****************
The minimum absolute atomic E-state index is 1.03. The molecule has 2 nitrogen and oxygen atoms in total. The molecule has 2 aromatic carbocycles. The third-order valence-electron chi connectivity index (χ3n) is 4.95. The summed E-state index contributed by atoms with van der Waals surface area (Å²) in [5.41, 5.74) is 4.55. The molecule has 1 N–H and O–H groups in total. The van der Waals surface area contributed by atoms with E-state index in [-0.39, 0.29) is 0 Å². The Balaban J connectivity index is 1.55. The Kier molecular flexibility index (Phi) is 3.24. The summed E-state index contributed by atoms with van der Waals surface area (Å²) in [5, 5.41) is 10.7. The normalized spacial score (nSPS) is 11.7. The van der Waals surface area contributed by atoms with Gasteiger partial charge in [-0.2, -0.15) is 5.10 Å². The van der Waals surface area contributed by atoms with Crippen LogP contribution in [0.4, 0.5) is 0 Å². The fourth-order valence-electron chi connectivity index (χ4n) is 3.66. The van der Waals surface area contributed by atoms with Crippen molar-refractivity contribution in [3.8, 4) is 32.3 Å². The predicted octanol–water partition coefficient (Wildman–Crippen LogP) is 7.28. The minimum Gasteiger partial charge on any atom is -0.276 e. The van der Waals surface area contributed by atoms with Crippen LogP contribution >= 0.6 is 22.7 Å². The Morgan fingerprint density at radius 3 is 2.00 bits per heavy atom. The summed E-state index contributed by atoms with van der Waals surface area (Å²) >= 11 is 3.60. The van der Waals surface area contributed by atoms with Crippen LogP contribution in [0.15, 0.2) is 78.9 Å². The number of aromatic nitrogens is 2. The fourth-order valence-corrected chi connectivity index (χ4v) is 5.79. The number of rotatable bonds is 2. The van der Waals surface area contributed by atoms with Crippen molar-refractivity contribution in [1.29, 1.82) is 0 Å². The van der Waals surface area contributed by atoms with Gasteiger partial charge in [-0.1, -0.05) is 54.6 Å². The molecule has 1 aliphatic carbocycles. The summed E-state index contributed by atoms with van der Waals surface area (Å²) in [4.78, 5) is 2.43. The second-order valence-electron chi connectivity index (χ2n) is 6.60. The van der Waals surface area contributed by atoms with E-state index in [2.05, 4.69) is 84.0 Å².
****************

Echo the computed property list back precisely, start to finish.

The minimum absolute atomic E-state index is 1.03. The molecule has 2 nitrogen and oxygen atoms in total. The molecule has 2 aromatic carbocycles. The third-order valence-electron chi connectivity index (χ3n) is 4.95. The summed E-state index contributed by atoms with van der Waals surface area (Å²) in [5.41, 5.74) is 4.55. The molecule has 1 N–H and O–H groups in total. The van der Waals surface area contributed by atoms with E-state index in [-0.39, 0.29) is 0 Å². The Balaban J connectivity index is 1.55. The Kier molecular flexibility index (Phi) is 3.24. The summed E-state index contributed by atoms with van der Waals surface area (Å²) in [5, 5.41) is 10.7. The normalized spacial score (nSPS) is 11.7. The van der Waals surface area contributed by atoms with Gasteiger partial charge in [-0.2, -0.15) is 5.10 Å². The van der Waals surface area contributed by atoms with Crippen LogP contribution in [0.4, 0.5) is 0 Å². The fourth-order valence-electron chi connectivity index (χ4n) is 3.66. The van der Waals surface area contributed by atoms with Crippen molar-refractivity contribution in [3.8, 4) is 32.3 Å². The predicted octanol–water partition coefficient (Wildman–Crippen LogP) is 7.28. The minimum Gasteiger partial charge on any atom is -0.276 e. The van der Waals surface area contributed by atoms with Crippen LogP contribution >= 0.6 is 22.7 Å². The Morgan fingerprint density at radius 3 is 2.00 bits per heavy atom. The summed E-state index contributed by atoms with van der Waals surface area (Å²) >= 11 is 3.60. The van der Waals surface area contributed by atoms with Crippen LogP contribution in [0.15, 0.2) is 78.9 Å². The number of aromatic nitrogens is 2. The fourth-order valence-corrected chi connectivity index (χ4v) is 5.79. The number of rotatable bonds is 2. The van der Waals surface area contributed by atoms with Crippen molar-refractivity contribution in [1.29, 1.82) is 0 Å². The van der Waals surface area contributed by atoms with Gasteiger partial charge in [-0.1, -0.05) is 54.6 Å². The molecule has 1 aliphatic carbocycles. The summed E-state index contributed by atoms with van der Waals surface area (Å²) in [4.78, 5) is 2.43. The second-order valence-electron chi connectivity index (χ2n) is 6.60. The van der Waals surface area contributed by atoms with E-state index in [2.05, 4.69) is 84.0 Å².